Real healthcare = maintaining health
Our health-care system is better described as “sick care”. Patients are treated after they fall ill, and despite our very advanced methods of medical care, people are often left with a number of chronic problems. Most of the 600 scientific studies on TM confirm the effects of transcending on health, and really these are just studies confirming our body’s own healing power. (see How TM activates our own healing power). The practice of Transcendental Meditation produces a physiological state to activate this power.
The consequence is that significant improvement in health and well-being is noticeable relatively early for a good number of chronic disorders and, even more importantly, the regular experience of transcending through TM can actually prevent many problems. That is real healthcare: insuring that people maintain their health.
Scientific research on TM and health
Dozens of studies have confirmed the effect of TM on health, in all kinds of circumstances (from education to industry), in numerous countries. Here are a few impressive studies that confirm the preventive effect of the practice of TM.
This long-term study compared health statistics of more than 2,000 TM practitioners over a period of 5 years to the averages of 600,000 people not practising TM. The group of TM practitioners—up to the age of 40—had 50% fewer hospitalizations than the average, and the group of TM practitioners over 40 had 70% fewer hospitalizations.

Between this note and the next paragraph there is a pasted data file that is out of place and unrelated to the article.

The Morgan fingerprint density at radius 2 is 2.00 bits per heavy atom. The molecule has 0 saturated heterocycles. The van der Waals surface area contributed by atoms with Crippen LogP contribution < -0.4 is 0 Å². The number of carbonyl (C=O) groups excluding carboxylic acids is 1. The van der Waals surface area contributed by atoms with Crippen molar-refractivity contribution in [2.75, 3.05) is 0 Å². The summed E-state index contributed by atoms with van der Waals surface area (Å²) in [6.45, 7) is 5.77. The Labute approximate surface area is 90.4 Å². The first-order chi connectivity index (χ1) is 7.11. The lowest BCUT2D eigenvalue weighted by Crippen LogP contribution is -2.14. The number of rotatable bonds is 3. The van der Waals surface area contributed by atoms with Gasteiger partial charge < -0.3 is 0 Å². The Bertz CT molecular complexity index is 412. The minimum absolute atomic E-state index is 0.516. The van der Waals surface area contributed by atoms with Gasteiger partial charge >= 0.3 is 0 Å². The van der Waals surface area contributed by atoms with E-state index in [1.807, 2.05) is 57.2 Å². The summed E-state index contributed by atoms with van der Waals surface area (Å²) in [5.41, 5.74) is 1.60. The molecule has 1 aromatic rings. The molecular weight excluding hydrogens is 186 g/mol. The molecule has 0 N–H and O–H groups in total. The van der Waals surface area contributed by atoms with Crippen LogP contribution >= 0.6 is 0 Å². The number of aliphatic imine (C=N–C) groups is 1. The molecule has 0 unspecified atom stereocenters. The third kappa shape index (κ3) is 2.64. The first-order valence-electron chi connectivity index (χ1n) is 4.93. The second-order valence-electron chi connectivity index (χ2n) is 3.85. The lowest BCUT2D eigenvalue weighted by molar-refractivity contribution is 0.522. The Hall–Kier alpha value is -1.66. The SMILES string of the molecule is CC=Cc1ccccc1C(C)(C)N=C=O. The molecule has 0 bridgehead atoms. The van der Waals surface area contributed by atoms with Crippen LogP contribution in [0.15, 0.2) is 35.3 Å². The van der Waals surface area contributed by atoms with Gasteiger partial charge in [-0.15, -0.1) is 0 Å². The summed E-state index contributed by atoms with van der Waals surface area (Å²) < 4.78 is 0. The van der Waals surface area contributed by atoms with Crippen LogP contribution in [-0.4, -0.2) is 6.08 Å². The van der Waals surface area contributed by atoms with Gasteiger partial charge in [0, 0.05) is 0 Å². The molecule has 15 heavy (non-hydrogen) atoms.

If we look at the details, we can notice fewer admissions in all categories for hospital admissions, except for births. There are, for example, 87% fewer admissions for heart disease and 60% fewer admissions for cancer. Ref. Psychosomatic Medicine 49: 493–507, 1987.
Impressive as this study may be, one can still argue that perhaps people started practising Transcendental Meditation as part of a healthier lifestyle routine. How can we be so sure that it is really the TM technique that causes better health? Another large-scale long-term study may offer some insight.
This study compared the health-care expenses of 1,418 Canadian TM practitioners over a period of 14 years, 9 prior to their TM practice, and 5 subsequent years. Prior to learning TM, the health- care expenses were higher than those of a carefully selected and matched control group. However, once they started their TM practice, their expenses reduced by an average of 14% annually as compared to the control group. After 5 years, their expenses were 50% lower. For the group older than 65, the difference was 78%, therefore similar to the US study above. Ref. American Journal of Health Promotion 14: 284–291, 2000.
50% to 78% reduced health-care expenses, as confirmed by two independent large-scale studies. Shouldn’t TM be reimbursed by our heath-care system?
A revolution in healthcare. Then why is the cost of learning TM not reimbursed by our national health insurance plan?
If a pill was discovered that could reduce Canadian health-care costs for the elderly by 78%, then everyone would immediately jump on the opportunity to make this accessible for all, as it would be obvious to everyone that our national health insurance plan (and ultimately Canadian taxpayers) would save a lot of money. As it turns out, TM is a programme that not only improves health, but also our relationships, brain capacity, and many other aspects of our life. The experience of transcending is easily achieved, but requires the necessary training and guidance to insure that. After 48 years of research, this training is still not reimbursed by Canada’s national health insurance plan. Several other countries have, in fact, started covering the cost of TM courses.